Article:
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The importance of going global

  • 01 May 2017 (5 min read)

Low yield environment

Interest rates remain close to historical lows despite the global economy growing at a steady pace with the search for yield becoming more and more difficult. While the US Federal Reserve is in a tightening cycle, it remains gradual and the central banks of many other developed countries maintain accommodative monetary policies. The European Central Bank (ECB) has not yet provided details on its plan for exiting its quantitative easing program, but leaked language on tapering suggests modestly higher interest rates over the next two years as the economic situation continues to improve. Meanwhile the Bank of England is likely to be cautious on raising interest rates – it needs to balance inflation concerns and growth prospects against an uncertain background of Brexit negotiations and a minority Conservative government. However, should growth and inflation surprise on the upside, there is a risk that major central banks fall behind the curve and need to withdraw liquidity and hike interest rates more aggressively, which could lead to a sharp rise in global bond yields.

The importance of going global: harnessing yield opportunities and diversification

In our view investors have predominantly three ways to enhance yields: they can go down in credit quality, look globally for opportunities or extend maturities. Since the latter is not as attractive due to flat yield curves and the threat of rising yields, investors are increasingly embracing global markets in their hunt for higher returns. Despite declining risk premiums across the board, due to central banks’ bond buying schemes, yield opportunities are still available in the global credit market. Depending on an investor’s risk appetite, the yield pickup can still be quite rewarding.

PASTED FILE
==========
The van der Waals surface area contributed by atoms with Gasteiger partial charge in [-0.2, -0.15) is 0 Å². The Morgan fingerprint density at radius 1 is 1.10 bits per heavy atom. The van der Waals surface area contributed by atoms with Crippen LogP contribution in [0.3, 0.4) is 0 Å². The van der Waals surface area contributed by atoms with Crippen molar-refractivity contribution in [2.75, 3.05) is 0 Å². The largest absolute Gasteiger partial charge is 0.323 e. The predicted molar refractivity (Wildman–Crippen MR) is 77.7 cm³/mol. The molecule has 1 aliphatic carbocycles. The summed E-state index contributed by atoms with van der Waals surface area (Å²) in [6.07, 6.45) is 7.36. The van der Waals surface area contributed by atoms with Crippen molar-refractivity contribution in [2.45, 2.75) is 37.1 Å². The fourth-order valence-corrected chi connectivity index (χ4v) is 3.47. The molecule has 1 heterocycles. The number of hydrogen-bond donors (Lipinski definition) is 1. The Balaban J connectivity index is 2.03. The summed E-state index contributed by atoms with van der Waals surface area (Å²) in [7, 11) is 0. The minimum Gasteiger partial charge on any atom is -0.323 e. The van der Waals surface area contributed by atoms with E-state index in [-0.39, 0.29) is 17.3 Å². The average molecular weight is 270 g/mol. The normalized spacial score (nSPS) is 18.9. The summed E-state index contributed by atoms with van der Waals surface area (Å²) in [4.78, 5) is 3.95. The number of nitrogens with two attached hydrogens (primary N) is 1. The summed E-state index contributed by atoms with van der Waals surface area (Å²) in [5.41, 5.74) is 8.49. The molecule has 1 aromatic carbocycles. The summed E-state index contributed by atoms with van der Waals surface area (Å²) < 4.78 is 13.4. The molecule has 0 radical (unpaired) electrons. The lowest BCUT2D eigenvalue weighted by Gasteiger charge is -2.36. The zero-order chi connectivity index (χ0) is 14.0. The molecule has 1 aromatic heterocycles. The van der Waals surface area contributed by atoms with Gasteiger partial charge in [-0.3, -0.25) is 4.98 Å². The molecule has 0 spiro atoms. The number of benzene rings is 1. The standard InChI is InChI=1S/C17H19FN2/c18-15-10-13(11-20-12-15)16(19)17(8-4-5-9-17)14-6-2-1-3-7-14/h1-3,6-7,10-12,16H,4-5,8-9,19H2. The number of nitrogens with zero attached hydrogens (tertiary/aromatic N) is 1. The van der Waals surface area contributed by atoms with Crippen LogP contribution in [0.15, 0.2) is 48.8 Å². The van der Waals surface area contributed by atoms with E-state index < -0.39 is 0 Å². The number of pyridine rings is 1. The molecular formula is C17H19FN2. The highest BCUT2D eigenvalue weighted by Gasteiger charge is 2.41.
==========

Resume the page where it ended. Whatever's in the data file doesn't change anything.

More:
By investing across the global fixed income market, investors can also benefit from enhanced diversification and therefore reduce portfolio risk. Investors can have access to a wider range of sectors and geographies compared to single markets. For example, the energy market in the US is much larger and more diversified than in Europe or the UK, and therefore offers comparably greater investment opportunities. To the same extent, the UK’s securitised debt market and Europe’s subordinated debt market are attractive areas that a global investor can benefit from.

Below is a summary of what can be achieved by investing in four of the major global bond markets: global sovereign, investment grade credit, high yield and emerging markets.

Another advantage of a global approach can be found in cross currency relative value trading. A key theme in today’s bond market is the high level of issuance of ‘reverse Yankee bonds’ - these are bonds that are issued by US corporates in the Euro-denominated bond market. The ECB’s bond buying programme and accommodative monetary policy have in some cases made it cheaper for US companies to issue bonds in Euros. As a result, global investors now have an even greater opportunity to pick one issuer’s bonds in the cheapest currency and benefit from mispricing opportunities.

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